Queen Emma

Queen Emma was a fascinating character in Hawaii history. We previously learned that she was a co-founder of the Queen's Hospital, which is today a large and well-respected medical facility in Honolulu. Let's find out a little more about this former first lady.

There was opposition to Emma's marriage to King Kamehameha IV because she was not a full blooded Hawaiian. She was one-quarter Caucasian and seen by some as 'not fit' to become queen. Nevertheless, she and the King were married in 1856. The king and queen had a son, Albert, who was born on May 20, 1858.

During the hotter summer months, the family retreated to cooler Nu'uanu Valley estate. The building that became the Queen Emma Summer Palace was built in Boston in 1848, shipped to Hawaii, and assembled on Oahu. Owned by Emma's uncle, John Young, the house was given to Emma in 1857. The Nu'uanu upland breezes and moisture were a welcome relief for the family from the heat of downtown Honolulu. Beautifully landscaped with many native Hawaiian plants, the grounds frame this restored historic landmark and museum that houses many of Queen Emma's personal possessions, as well as those of her husband and son. Only a short drive from Honolulu at 2913 Pali Highway, the house is a famed tourist spot that features many items of historic interest.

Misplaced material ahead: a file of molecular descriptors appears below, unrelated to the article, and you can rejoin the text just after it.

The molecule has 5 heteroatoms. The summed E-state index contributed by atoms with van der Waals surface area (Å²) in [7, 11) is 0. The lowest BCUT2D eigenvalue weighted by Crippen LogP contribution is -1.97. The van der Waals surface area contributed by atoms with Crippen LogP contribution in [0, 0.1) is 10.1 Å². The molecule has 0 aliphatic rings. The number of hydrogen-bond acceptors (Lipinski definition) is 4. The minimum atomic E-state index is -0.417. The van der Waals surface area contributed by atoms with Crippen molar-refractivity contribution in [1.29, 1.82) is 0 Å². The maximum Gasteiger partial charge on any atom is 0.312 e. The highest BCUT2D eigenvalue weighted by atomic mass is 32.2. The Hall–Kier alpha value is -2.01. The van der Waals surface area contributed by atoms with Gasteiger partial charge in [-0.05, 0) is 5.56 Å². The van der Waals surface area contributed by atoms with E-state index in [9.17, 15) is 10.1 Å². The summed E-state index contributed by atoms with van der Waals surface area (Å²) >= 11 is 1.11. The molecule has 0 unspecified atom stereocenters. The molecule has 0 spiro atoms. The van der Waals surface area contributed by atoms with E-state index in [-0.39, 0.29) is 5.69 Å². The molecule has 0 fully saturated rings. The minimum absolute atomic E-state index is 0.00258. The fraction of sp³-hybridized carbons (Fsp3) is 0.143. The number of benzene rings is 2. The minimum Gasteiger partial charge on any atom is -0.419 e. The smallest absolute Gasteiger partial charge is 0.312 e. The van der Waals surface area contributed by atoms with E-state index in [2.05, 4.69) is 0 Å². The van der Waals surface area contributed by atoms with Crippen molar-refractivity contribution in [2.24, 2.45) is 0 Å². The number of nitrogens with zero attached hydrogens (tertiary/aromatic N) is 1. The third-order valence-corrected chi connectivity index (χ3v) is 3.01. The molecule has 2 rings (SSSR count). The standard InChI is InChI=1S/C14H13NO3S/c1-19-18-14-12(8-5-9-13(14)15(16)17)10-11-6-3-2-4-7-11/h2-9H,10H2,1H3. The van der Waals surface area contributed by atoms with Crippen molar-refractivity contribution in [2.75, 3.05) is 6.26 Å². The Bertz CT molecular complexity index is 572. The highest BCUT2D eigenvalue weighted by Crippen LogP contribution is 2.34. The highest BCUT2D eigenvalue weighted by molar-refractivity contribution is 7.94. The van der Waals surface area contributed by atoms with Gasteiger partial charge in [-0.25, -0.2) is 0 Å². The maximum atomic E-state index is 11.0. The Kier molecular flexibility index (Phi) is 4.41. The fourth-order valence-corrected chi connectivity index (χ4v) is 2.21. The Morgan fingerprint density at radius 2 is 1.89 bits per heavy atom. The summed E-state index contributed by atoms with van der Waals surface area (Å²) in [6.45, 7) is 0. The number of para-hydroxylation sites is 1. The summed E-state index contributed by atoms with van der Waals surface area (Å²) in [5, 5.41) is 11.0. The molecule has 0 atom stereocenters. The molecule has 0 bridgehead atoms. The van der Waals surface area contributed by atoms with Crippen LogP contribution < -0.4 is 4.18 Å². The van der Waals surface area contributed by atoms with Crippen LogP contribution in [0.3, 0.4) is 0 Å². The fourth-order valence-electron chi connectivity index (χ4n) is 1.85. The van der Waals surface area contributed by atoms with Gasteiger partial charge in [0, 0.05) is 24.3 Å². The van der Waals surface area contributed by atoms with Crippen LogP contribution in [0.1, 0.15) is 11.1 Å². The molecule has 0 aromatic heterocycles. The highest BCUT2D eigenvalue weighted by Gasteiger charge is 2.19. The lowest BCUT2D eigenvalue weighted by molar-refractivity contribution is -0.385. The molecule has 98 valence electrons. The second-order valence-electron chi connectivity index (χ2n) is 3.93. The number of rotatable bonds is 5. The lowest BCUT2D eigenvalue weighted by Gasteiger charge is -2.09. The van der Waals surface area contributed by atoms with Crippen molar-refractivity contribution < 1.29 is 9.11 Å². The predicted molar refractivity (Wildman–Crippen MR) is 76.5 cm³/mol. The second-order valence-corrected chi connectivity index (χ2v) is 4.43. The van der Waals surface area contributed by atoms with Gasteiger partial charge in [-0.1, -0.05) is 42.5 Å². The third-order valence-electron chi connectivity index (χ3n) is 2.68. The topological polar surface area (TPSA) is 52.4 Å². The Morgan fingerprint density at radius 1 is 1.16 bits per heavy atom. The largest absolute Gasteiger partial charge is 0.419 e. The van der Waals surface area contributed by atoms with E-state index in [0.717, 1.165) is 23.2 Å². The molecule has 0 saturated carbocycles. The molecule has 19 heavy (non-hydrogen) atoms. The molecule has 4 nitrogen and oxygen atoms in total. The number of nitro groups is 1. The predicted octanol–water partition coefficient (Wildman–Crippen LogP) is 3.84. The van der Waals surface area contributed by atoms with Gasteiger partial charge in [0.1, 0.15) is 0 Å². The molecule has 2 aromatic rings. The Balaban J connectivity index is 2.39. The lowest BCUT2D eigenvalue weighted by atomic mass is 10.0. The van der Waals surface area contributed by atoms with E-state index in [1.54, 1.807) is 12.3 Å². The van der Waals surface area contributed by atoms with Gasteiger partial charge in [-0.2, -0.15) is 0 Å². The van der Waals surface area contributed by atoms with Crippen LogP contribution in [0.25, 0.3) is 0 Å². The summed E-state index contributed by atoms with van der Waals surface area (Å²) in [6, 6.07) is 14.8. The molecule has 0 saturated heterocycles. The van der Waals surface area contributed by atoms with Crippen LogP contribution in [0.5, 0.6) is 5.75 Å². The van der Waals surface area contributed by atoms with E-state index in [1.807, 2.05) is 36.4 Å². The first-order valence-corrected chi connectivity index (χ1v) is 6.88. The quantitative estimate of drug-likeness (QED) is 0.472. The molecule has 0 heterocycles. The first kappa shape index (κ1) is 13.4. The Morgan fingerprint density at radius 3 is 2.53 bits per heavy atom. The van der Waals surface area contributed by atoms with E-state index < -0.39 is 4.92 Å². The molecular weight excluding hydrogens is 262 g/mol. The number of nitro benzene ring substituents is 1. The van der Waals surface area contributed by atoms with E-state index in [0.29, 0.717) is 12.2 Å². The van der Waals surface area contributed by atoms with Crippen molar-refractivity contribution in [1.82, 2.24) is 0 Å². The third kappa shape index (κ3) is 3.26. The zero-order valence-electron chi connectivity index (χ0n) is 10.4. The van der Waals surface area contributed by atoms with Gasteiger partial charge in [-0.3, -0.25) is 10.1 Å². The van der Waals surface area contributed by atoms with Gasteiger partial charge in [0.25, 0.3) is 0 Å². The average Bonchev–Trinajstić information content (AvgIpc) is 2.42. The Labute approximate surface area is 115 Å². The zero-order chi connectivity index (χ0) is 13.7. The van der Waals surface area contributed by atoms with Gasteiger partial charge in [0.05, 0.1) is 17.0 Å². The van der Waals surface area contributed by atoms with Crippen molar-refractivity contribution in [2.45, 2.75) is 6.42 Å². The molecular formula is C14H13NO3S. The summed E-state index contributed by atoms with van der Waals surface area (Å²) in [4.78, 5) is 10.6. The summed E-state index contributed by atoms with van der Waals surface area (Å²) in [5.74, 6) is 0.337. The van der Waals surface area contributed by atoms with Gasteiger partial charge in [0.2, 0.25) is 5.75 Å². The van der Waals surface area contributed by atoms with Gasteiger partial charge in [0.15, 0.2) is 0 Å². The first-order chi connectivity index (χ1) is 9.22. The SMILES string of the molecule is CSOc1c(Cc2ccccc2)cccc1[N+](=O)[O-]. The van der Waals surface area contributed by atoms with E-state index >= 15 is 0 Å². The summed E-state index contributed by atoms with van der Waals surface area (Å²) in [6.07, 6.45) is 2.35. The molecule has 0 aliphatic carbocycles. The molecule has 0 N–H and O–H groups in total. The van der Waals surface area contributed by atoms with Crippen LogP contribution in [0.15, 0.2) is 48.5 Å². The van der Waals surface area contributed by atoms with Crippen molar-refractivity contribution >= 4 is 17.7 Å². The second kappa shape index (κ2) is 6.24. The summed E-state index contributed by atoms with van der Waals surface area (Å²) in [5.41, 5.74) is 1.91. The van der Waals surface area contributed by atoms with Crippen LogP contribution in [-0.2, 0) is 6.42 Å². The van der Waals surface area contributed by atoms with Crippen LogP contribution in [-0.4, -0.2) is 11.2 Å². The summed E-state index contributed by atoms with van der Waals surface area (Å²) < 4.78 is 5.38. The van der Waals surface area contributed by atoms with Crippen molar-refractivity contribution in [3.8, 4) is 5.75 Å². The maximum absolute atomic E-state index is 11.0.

Sadly, Prince Albert Edward Kamehameha died at the age of four in 1862. His grief-stricken father, who blamed himself for the boy's death, died a year later. King Kamehameha IV was only 29.

To ease her pain at the loss of both her son and husband, Emma devoted herself to many causes, among which was organizing a women's hospital auxiliary to assist the patient at the Queen's Hospital. She and her husband had previously established the Church of Hawaii, which was an offshoot of the Church of England. In 1865 she sailed to England where she and Queen Victoria raised $30,000 for the construction of St. Andrews Cathedral. Emma also helped found two schools, St. Andrews Priory School for Girls in Honolulu and St. Cross in Lahiaina on Maui. Queen Emma also had a part in the founding of an Episcopal secondary school for boys, eventually named 'Iolani School.

Known affectionately as the "Old Queen" after Kamehameha's death, Emma never remarried. She uniquely retained many aspects of both the English and also the Hawaiian lifestyles. She was a lifelong friend of Queen Victoria and had many of the characteristics of a typical tea-drinking English lady. She was baptized into the Anglican Church, and yet she wrote chants in Hawaiian and loved fishing and camping. She was beloved by the Hawaiian people and took very seriously her role as a protector of the people's welfare.

King Kalakaua, who succeeded her husband, always reserved a seat for Emma at any royal occasion, but she rarely attended. In their fundamental beliefs, Kalakaua was pro-American, whereas Emma was pro-English. In 1883, Emma suffered the first of several small strokes and died tow years later at the age of 49. She was given a royal funeral and was laid to rest in Mauna Ala, next to her husband and son. Emma was truly the first Hawaiian public figure to live a tradition of cross-culturalism that is a huge part of Hawaii society today.

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